Hello portobello mushroom burgers!
Why Portobello Mushrooms Are the Best for Burgers
I grew up seeing these as a vegetarian option in restaurants and cafes. But here's the thing, for mushroom lovers (that would be me, you too?), portobellos are perfect for burgers, whether you are vegetarian or not.
The cap of this ginormous cremini mushroom is the perfect size and shape of a burger. The mushroom is meaty and juicy and umami-y.
How To Make Portobello Mushroom Burgers
Paint the caps with a little olive oil, put them on the grill for a few minutes on each side, and you have a perfect grilled mushroom to put between two burger buns.
In the following rendition, we've layered on grilled onions, some sautéed spinach, and sun-dried tomatoes, but it's just as good plain, with a little salt and pepper.
How To Select the Best Portobello Mushrooms at the Store
Look for mushroom caps that are brown, firm to the touch, and don't have any brown spots. If a portobello is tacky or slimy, do not choose it. For caps that all cook evenly, buy portobellos that are similar in thickness and diameter.
The Best Toppings for Portobello Mushroom Burgers
- Substitute a garlic and herb cheese spread for the mayonnaise.
- Substitute aioli for the mayonnaise.
- Substitute roasted red peppers in oil for the sun-dried tomatoes.
- Add caramelized onions.
- Add cheese like feta, mozzarella, or cheddar.
More Vegetarian Burger Recipes to Try!
- Curry-Spiced Lentil Burgers With Cilantro Chutney
- Black Bean Burgers With Spicy Mayonnaise
- Pesto White Bean Veggie Burgers
- How to Make A Vegan Burger Meat Eaters Will Love
- Grilled Eggplant Sandwiches
Portobello Mushroom Burger
Extra virgin olive oil
8 ounces baby spinach
4 portobello mushroom caps
1 (8-ounce) jar sun-dried tomatoes in oil
1 red onion, sliced into 1/4-inch rounds
4 hamburger buns
Prepare the grill:
Heat the grill for high, direct heat.
Wilt the spinach:
While the grill is heating, if you wish, sauté the baby spinach in a tablespoon of olive oil and a sprinkle of salt in a large sauté pan on medium high heat, just until the spinach wilts, then remove to a plate.
The gently wilted spinach will stay on the portobello mushroom burger better than raw spinach, which tends to fall off.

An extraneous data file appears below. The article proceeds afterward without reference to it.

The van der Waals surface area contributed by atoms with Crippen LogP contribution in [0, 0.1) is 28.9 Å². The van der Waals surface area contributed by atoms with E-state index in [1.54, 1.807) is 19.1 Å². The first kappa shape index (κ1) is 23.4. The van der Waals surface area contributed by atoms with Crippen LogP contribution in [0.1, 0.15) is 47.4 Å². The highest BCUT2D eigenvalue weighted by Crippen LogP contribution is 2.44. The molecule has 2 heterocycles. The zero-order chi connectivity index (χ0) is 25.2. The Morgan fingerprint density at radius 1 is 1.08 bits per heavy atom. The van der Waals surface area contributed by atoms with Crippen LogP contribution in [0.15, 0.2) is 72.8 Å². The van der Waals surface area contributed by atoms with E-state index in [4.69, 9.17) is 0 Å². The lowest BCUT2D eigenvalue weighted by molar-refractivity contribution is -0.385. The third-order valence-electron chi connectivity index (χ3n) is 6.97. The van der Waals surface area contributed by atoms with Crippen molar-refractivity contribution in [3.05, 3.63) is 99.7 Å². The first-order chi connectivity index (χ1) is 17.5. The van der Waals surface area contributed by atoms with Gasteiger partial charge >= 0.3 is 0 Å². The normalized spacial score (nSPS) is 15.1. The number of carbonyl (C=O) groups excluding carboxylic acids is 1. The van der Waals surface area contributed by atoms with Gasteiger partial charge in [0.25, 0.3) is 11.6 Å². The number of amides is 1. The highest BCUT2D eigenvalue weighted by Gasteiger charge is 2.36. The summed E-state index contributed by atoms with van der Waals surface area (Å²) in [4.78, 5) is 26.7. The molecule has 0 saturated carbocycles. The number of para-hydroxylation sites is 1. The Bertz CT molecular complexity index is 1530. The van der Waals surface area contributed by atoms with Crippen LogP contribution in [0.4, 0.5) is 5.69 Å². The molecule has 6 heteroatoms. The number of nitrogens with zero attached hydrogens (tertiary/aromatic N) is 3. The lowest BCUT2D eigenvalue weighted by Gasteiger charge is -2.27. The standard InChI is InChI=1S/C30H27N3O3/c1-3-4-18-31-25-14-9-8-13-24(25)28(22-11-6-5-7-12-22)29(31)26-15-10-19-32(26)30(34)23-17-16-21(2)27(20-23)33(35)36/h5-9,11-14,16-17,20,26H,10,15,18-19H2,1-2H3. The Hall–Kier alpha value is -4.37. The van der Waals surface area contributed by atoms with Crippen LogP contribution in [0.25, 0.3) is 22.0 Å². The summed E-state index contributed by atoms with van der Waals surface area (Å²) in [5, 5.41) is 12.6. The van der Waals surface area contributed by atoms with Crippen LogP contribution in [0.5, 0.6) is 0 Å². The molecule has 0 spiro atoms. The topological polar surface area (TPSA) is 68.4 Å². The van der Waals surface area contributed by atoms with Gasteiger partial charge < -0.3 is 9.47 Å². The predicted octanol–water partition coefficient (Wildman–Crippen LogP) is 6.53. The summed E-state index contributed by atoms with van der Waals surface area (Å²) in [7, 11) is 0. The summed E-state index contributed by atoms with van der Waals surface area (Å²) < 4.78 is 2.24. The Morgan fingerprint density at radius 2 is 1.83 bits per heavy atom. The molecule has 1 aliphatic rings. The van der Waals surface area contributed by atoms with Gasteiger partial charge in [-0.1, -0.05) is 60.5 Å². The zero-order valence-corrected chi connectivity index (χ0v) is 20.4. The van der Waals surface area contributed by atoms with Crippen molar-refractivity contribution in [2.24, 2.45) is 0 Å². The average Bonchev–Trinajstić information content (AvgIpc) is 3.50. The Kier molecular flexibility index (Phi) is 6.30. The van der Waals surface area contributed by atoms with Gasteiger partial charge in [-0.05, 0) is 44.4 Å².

Or, you can use raw baby spinach. Your choice.
Clean the mushrooms and brush with oil:
Wipe the mushrooms clean with a damp paper towel. If you are working with whole mushrooms, slice off the stems. (You can use for another purpose, chopped and sautéed or for making stock.)
Paint the tops of the mushroom caps with some of the oil from the sun-dried tomatoes.
Grill the onion rounds, mushroom caps, and buns:
Scrape the grill grates clean. Using a folded up paper towel dipped in olive oil, wipe down the grill grates to oil them.
Brush the onion rounds with some olive oil and place them on the grill.
Place the mushroom caps on the grill, top side down first. Sprinkle with a little salt. Grill the mushroom caps and the onion rounds for 4-5 minutes per side.
Grill the burger buns, cut side down, for about 1/2 to 1 minute, until lightly toasted.
To assemble, spread some mayonnaise on each bun. Put a portobello mushroom cap on the bottom, then layer on the spinach, sun-dried tomatoes, and finally some onion. Serve at once.
|Nutrition Facts (per serving)|
|Amount per serving|
|% Daily Value*|
|Total Fat 24g||31%|
|Saturated Fat 4g||19%|
|Total Carbohydrate 49g||18%|
|Dietary Fiber 7g||26%|
|Total Sugars 6g|
|Vitamin C 76mg||378%|
|*The % Daily Value (DV) tells you how much a nutrient in a food serving contributes to a daily diet. 2,000 calories a day is used for general nutrition advice.|